Choosing Large Olives For Your Restaurant
Olives are an integral component of a Mediterranean diet. Packed full of healthy monounsaturated fat, Vitamin E and antioxidants, olives also prevent stomach ulcers while helping lower cholesterol.
Culled black olives feature a unique, mild yet intensely sour flavor with briny and pleasant bitter notes – ideal for creating puttanesca sauce and classic tapenade recipes.
Early Life and Education
Olive trees thrive in Mediterranean climate and need an adequate supply of rain; but this year’s drought has been especially harsh.
Early evidence of olive cultivation dates back to the Middle Bronze Age (2150 bce) and Late Bronze Age (1200 bce), when Linar B tablets and wood fragments suggest it was still rare at that time.
Early olive domestication coincided with societies transitioning to more complex societies that relied on agricultural surpluses for trade and wealth generation, necessitating high yielding, disease resistant varieties that bore fruit early, thrived even on poor soils, produced substantial annual yields and could easily propagated their trees. The olive may have also provided societies with an effective means of propagating trees themselves.
Olives add a delicious salty kick to many dishes – from pizza crust slathered with the fruit to fillings packed with nuts and cheese or accompanying charcuterie boards. Selecting suitable olives can enhance menu offerings while simultaneously increasing sales.
Olive trees have been domesticated for millennia by humans and can last over one millennia in human care. When their fruit is harvested and pressed into extra virgin olive oil, its healthiest properties become evident – it provides essential monounsaturated fats which have been shown to lower LDL cholesterol levels significantly.
Harvesting olives can be hard work. Depending on the size of your grove, this task could take hours using ladders or power tools to reach all trees. Once picked, olives must be stored either for 3 – 6 months in brine solution or water-cured for 10 days before curing begins.
Achievement and Honors
Olives are an extremely nutritious super-food, packed with antioxidants and heart-healthy fats that offer heart protection. Plus, according to Healthline, they boast anti-inflammatory and antimicrobial properties as well as being anti-inflammatory and antimicrobial. As part of an EU-funded project called OLEAF4VALUE in Spain, all the residue from olives will be processed into commercial products like food supplements, pharmaceutical drugs and beauty aids – turning olive waste into commercial offerings like supplements for supplement users or commercial products of pharmaceutical and beauty treatments alike!
Croatian olive growers have won big at the world’s premier olive-oil competition, the New York International Olive Oil Competition (NYIOOC). Tomislav Duvnjak of St. Ivan Oblica and Eva Marija Curin of Levantinka won 96 gold medals at this year’s NYIOOC, beating competitors from more established nations.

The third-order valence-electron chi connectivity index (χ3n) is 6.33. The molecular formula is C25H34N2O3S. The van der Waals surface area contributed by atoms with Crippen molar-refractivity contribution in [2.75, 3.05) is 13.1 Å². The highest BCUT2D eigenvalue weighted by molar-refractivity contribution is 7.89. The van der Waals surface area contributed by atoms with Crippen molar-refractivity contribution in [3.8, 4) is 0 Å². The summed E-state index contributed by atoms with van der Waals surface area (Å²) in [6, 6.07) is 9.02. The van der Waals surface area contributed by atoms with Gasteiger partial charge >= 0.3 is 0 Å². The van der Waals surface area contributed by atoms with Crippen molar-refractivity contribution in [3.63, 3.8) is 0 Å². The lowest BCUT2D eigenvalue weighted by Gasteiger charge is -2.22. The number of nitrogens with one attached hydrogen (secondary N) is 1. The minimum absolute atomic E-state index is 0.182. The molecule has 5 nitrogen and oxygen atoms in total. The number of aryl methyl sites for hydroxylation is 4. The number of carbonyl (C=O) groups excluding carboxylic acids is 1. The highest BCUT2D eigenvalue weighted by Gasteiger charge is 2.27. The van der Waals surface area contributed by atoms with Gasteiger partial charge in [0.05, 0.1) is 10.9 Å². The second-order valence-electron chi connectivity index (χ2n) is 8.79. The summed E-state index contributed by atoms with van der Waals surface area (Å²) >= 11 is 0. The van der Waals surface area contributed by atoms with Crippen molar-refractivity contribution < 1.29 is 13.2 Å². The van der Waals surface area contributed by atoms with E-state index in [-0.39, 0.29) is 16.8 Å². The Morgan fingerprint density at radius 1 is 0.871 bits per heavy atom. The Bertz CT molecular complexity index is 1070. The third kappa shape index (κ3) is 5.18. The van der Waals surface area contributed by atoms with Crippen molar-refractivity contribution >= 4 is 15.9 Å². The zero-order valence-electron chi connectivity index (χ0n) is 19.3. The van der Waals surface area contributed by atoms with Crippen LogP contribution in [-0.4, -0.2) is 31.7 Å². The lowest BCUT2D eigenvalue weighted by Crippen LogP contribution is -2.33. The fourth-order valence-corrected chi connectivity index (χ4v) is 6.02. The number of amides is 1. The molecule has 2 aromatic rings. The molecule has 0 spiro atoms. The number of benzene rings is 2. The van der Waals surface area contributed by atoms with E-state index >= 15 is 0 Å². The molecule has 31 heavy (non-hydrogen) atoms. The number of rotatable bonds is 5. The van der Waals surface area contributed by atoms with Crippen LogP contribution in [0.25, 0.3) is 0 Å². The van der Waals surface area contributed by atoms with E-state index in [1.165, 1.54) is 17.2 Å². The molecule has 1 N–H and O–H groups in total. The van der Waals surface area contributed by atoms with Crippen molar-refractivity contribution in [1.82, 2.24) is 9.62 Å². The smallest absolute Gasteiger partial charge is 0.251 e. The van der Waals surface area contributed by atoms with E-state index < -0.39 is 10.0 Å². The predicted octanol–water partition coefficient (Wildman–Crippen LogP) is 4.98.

Jorge Pinilla, managing director of Sovena USA Inc at Griffiss Business Park announced this month that his company received accreditation from the International Olive Council (IOC). This allows Sovena USA Inc to conduct chemical analysis testing of olive oils at its American facility – something unique within this industry.
Contrary to popular belief, olives contain healthy monounsaturated fats that help protect against cardiovascular disease. According to Parthena Kotzekidou PhD professor from Aristotle University of Thessaloniki in Greece. “Olives are one of the most nutrient dense foods around and rich with these healthy monounsaturated fatty acids which offer protection.”
Olive trees can live for over 2,000 years and thrive even under harsh climatic conditions, including drought, storms, pests and fire. Their deep-root systems enable them to recover after damage occurs or they have been felled; also giving the trees the capacity to regenerate above ground once damaged or cut down.
An ideal cocktail party spread should include an assortment of cured meats and olives. Be mindful not to overindulge in olives, which contain high levels of sodium. Spottin bad batches is difficult but telltale signs such as wrinkles, shrinkage or an unpleasant aroma can indicate it should be discarded immediately.
Olives offer the ideal balance of sweet and savory flavors for making any meal more exciting, whether that be used to flavor drinks, add texture to salads and cheeseboards or used in slow-cooker stews and casseroles.
Canned olives can often be labeled with sizes based on weight (kilogram or pound in American terms), such as Small, Medium, Large, Extra Large, Jumbo Mammoth Colossal. Unfortunately this naming convention can lead to confusion for buyers until they realize that olive sizes are defined by diameter rather than weight.
Skyler may seem an unlikely proponent for olive oil, but love can change one’s career course dramatically. Today she and her husband run a six-figure harvesting olives business in Italy’s countryside.